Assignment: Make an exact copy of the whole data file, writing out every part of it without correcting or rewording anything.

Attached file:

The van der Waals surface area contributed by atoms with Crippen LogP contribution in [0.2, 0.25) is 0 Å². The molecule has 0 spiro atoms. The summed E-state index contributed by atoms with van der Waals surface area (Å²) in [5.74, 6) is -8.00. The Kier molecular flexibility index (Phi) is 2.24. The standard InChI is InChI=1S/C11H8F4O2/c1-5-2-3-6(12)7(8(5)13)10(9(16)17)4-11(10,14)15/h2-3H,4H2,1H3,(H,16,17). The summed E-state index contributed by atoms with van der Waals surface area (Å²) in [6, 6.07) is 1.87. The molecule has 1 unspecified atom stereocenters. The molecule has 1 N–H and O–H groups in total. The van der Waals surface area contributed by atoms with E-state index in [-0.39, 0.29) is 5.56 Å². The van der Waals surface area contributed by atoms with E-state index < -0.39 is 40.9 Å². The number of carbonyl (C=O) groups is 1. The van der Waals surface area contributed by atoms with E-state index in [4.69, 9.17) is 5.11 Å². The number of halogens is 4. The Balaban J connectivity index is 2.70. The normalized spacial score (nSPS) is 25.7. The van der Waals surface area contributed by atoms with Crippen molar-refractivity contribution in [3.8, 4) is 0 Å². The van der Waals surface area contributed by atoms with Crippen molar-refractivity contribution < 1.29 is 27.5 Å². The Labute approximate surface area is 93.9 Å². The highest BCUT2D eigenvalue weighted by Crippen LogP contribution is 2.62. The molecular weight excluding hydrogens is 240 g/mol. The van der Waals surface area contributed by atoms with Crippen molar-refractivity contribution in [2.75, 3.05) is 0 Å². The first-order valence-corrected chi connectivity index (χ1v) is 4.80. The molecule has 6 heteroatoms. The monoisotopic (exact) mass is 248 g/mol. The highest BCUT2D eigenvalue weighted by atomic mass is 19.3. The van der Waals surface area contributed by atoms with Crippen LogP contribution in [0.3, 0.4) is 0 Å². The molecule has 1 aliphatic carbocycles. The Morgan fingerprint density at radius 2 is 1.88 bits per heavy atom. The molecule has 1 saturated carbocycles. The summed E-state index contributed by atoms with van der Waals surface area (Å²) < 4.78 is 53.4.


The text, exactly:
The van der Waals surface area contributed by atoms with Crippen LogP contribution in [0.2, 0.25) is 0 Å². The molecule has 0 spiro atoms. The summed E-state index contributed by atoms with van der Waals surface area (Å²) in [5.74, 6) is -8.00. The Kier molecular flexibility index (Phi) is 2.24. The standard InChI is InChI=1S/C11H8F4O2/c1-5-2-3-6(12)7(8(5)13)10(9(16)17)4-11(10,14)15/h2-3H,4H2,1H3,(H,16,17). The summed E-state index contributed by atoms with van der Waals surface area (Å²) in [6, 6.07) is 1.87. The molecule has 1 unspecified atom stereocenters. The molecule has 1 N–H and O–H groups in total. The van der Waals surface area contributed by atoms with E-state index in [-0.39, 0.29) is 5.56 Å². The van der Waals surface area contributed by atoms with E-state index < -0.39 is 40.9 Å². The number of carbonyl (C=O) groups is 1. The van der Waals surface area contributed by atoms with E-state index in [4.69, 9.17) is 5.11 Å². The number of halogens is 4. The Balaban J connectivity index is 2.70. The normalized spacial score (nSPS) is 25.7. The van der Waals surface area contributed by atoms with Crippen molar-refractivity contribution in [3.8, 4) is 0 Å². The van der Waals surface area contributed by atoms with Crippen molar-refractivity contribution < 1.29 is 27.5 Å². The Labute approximate surface area is 93.9 Å². The highest BCUT2D eigenvalue weighted by Crippen LogP contribution is 2.62. The molecular weight excluding hydrogens is 240 g/mol. The van der Waals surface area contributed by atoms with Crippen molar-refractivity contribution in [2.75, 3.05) is 0 Å². The first-order valence-corrected chi connectivity index (χ1v) is 4.80. The molecule has 6 heteroatoms. The monoisotopic (exact) mass is 248 g/mol. The highest BCUT2D eigenvalue weighted by atomic mass is 19.3. The van der Waals surface area contributed by atoms with Crippen LogP contribution in [0.3, 0.4) is 0 Å². The molecule has 1 aliphatic carbocycles. The Morgan fingerprint density at radius 2 is 1.88 bits per heavy atom. The molecule has 1 saturated carbocycles. The summed E-state index contributed by atoms with van der Waals surface area (Å²) < 4.78 is 53.4.